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Mullin v. Com., Dept. of Transp

Supreme Court of Pennsylvania, Middle District
Mar 29, 2005
870 A.2d 773 (Pa. 2005)



Argued April 7, 2003.

Decided March 29, 2005.

Appeal from the Court of Common Pleas, Chester County, Civil Division No. 99-09285, Ott, J.

John J. Breen, Esq., Hudson L. Voltz, Esq., West Chester, for Joyce C. Mullin.

Howard Greeley Hopkirk, Esq., John P. Capuzzi, Norristown, for Department of Transportation.

Thomas X. McAndrew, Esq., Chester Springs, for New London Township.

Daniel Seth Altschuler, Esq., Philadelphia, for West Grove Fire Co. Ambulance Division and Ronald Weir.

Scott B. Cooper, Esq., Todd Dale Getgen, Esq., Harrisburg, for amicus curiae Pennsylvania Trial Lawyers Association.



This appeal involves the interplay of the Transfer of State Highways Act ("Transfer Act"), 75 Pa.C.S. §§ 9201-08, and the Sovereign Immunity Act, 42 Pa.C.S. §§ 8521-28. This Court granted review to determine whether, as a matter of law, the Commonwealth of Pennsylvania, Department of Transportation ("PennDOT") could be held liable, under the Commonwealth real estate exception to sovereign immunity, 42 Pa.C.S. § 8522(b)(4), for the alleged improper and dangerous design of a highway intersection located in New London Township, Chester County, Pennsylvania ("the Township"), which was the location of a fatal motor vehicle accident. PennDOT and the Township were parties to a previous agreement transferring jurisdiction of the highways from PennDOT to the Township, pursuant to the Transfer Act. The trial court determined that, notwithstanding the transfer, PennDOT could be found liable and thus denied its motion for summary judgment. The Commonwealth Court reversed and remanded, instructing the trial court to enter summary judgment in favor of PennDOT. In this appeal, we hold that PennDOT cannot be held liable because it no longer had jurisdiction over the highways at the time of the accident, and was therefore protected by sovereign immunity. Accordingly, we affirm the order of the Commonwealth Court.

The facts pertinent to this matter are as follows. In 1997, PennDOT and the Township agreed to transfer several state roads, including Routes 3022, known as Kelton-Pennocks Bridge Road, and 3004, known as State Road (collectively, "the highways" or "the intersection"), into the Township's jurisdiction. The parties agreed upon certain repairs to be performed on these roads and the Township consented to being responsible for performing these repairs. On August 1, 1997, PennDOT and the Township executed an agreement ("Transfer Agreement" or "Agreement") pursuant to the Transfer Act, in which they agreed to a transfer of jurisdiction over six state routes, including Kelton-Pennocks Bridge Road and State Road.

Because this matter has reached us in the posture of an appeal from a ruling on summary judgment, the facts on appeal are to be construed in favor of the non-moving party. Bendas v. Township of White Deer, 531 Pa. 180, 611 A.2d 1184, 1185 (1992) (citing Penn Center House, Inc. v. Hoffman, 520 Pa. 171, 553 A.2d 900 (1989)).

The Transfer Agreement noted that PennDOT was to pay the Township for certain road work, which was necessary to bring the roads into a "more acceptable condition." The Agreement provided that the Township was to perform the work on the roads, with completion by December 31, 2001, and that PennDOT would pay the Township $1.1 million to perform that work. The Agreement specified that the payment was for the sole purpose of performing the work on the individual routes which was specified in an attached exhibit. The Agreement specifically noted that the Township undertook its responsibilities "as an independent contractor and is not to be considered an employee of the COMMONWEALTH for purposes of performance of the work described in Exhibit `A,'" and noted that the Township was "responsible for [the] maintenance and protection of traffic, at all times during the performance of its responsibilities." The Agreement specified that the road transfer was in accordance with 75 P.S. Chapter 92 (the Transfer Act), that "the date of transfer shall be upon execution of [the] agreement and payment," and that, upon transfer, the Township would have jurisdiction of the affected highways in perpetuity. On September 3, 1997, PennDOT paid the Township $1.1 million for the agreed-upon repairs to the roadways.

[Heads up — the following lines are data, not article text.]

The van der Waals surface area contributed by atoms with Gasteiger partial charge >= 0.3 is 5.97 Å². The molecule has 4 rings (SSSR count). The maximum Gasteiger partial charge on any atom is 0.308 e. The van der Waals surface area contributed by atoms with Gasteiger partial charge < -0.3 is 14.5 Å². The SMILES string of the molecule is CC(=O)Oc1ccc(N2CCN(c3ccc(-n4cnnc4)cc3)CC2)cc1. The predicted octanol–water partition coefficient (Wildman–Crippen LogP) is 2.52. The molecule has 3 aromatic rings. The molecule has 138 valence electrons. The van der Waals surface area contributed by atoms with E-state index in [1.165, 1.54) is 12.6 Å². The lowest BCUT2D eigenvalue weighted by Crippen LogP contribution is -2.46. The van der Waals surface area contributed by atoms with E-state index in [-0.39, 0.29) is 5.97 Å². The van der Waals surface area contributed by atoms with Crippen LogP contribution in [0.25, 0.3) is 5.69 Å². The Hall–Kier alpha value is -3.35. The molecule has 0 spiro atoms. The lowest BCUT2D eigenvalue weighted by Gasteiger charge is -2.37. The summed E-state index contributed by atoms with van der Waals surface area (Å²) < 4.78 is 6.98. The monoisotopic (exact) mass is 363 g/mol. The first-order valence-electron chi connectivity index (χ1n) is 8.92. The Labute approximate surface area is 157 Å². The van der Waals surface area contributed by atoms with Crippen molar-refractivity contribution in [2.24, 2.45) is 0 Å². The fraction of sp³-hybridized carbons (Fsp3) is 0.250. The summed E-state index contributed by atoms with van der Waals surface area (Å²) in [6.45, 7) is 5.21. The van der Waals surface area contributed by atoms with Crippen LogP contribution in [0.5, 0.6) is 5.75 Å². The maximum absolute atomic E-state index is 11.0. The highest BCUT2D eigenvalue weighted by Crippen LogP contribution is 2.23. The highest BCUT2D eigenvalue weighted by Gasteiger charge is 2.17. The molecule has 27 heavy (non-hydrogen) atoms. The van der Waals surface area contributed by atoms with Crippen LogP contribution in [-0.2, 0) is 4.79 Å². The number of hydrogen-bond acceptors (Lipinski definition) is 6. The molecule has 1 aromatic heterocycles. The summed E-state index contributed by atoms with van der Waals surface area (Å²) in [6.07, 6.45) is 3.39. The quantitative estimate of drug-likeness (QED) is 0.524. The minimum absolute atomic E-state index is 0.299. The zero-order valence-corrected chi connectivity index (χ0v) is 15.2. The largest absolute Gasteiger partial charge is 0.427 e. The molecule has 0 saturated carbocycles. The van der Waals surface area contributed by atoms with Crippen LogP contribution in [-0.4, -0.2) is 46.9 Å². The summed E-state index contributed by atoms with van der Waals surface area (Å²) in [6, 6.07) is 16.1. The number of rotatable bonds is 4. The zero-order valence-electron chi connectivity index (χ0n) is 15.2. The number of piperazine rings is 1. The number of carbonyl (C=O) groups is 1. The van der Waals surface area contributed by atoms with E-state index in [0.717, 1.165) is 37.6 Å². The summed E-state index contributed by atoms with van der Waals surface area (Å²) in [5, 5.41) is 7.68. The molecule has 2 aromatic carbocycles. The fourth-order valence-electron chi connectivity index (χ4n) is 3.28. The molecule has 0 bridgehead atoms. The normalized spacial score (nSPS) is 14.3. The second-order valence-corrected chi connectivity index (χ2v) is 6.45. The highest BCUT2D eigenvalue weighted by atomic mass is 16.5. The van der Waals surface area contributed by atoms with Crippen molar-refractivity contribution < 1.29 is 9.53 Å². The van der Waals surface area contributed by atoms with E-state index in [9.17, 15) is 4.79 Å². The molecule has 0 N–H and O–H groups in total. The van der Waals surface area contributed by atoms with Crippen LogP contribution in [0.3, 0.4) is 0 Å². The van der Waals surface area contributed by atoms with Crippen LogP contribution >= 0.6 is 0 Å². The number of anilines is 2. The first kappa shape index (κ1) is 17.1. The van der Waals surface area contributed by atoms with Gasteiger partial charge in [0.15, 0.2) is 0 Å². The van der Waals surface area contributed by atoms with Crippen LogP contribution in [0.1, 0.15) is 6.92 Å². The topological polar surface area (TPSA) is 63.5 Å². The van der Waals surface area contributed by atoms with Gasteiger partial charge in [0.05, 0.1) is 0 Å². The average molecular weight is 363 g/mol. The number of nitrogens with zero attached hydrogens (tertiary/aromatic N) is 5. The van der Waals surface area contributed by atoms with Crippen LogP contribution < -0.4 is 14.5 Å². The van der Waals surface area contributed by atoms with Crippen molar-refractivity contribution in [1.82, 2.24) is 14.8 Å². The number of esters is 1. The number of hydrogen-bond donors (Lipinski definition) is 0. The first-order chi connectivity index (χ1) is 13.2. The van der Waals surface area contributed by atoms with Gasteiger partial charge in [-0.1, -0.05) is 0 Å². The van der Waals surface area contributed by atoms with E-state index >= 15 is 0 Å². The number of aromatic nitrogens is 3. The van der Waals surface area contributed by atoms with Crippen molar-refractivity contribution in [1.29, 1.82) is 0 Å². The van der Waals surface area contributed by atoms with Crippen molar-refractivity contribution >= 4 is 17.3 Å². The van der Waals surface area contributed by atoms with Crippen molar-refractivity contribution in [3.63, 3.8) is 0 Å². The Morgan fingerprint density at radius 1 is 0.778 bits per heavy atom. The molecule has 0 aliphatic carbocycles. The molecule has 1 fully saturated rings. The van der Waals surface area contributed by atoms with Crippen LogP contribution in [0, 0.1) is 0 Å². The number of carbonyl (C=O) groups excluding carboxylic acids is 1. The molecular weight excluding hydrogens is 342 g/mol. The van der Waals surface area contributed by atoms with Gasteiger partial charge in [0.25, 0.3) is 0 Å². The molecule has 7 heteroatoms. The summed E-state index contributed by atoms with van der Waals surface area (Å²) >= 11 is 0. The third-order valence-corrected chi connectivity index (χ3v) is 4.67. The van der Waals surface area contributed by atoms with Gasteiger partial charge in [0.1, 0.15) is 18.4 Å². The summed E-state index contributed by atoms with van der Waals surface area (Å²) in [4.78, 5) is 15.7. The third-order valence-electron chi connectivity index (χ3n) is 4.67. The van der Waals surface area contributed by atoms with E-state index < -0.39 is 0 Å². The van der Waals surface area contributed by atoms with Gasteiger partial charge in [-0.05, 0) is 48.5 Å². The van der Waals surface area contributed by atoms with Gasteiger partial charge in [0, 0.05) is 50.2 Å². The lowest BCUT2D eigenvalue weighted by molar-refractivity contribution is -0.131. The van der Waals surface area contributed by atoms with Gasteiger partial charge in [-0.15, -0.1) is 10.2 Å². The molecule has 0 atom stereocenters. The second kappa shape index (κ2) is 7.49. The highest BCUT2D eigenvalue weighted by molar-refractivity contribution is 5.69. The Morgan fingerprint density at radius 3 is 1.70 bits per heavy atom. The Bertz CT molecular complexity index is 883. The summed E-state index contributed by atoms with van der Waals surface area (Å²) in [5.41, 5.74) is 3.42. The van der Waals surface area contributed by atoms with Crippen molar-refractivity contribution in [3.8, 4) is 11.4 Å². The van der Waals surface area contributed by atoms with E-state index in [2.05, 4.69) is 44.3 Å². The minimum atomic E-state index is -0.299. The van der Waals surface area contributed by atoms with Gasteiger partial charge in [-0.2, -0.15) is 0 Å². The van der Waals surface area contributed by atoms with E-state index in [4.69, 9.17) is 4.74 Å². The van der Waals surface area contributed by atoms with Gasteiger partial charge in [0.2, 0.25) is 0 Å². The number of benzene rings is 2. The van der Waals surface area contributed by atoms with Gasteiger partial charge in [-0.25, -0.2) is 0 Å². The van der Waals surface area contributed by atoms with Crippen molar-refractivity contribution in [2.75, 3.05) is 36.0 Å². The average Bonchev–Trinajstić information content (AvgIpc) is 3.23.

Three months later, on December 2, 1997, at approximately 8:36 p.m., Crystal Vattilano ("the decedent") was traveling southbound on Kelton-Pennocks Bridge Road, approaching the intersection at State Road. As she attempted to cross the intersection, her car was broadsided by an ambulance traveling westbound, operated by the West Grove Fire Company. Vattilano suffered multiple injuries resulting in her death. Joyce Mullin, the decedent's mother and the administratrix of her estate, initiated a wrongful death and survival action on November 4, 1999, naming as defendants PennDOT, the Township, the West Grove Fire Company, and the ambulance driver, Ronald Weir. Mullin's complaint alleged, inter alia, failure to properly design, construct and maintain the intersection of the roadways.

On December 15, 2000, PennDOT filed a motion for summary judgment, arguing that, as a matter of law, it could not be held liable for the decedent's injuries because it had transferred jurisdiction of the intersecting highways to the Township three months prior to the accident, on September 3, 1997, when it delivered the $1.1 million payment. In response, Mullin and the Township argued that the purported road transfer was not determinative of liability for accidents resulting from dangerous conditions in existence prior to the transfer.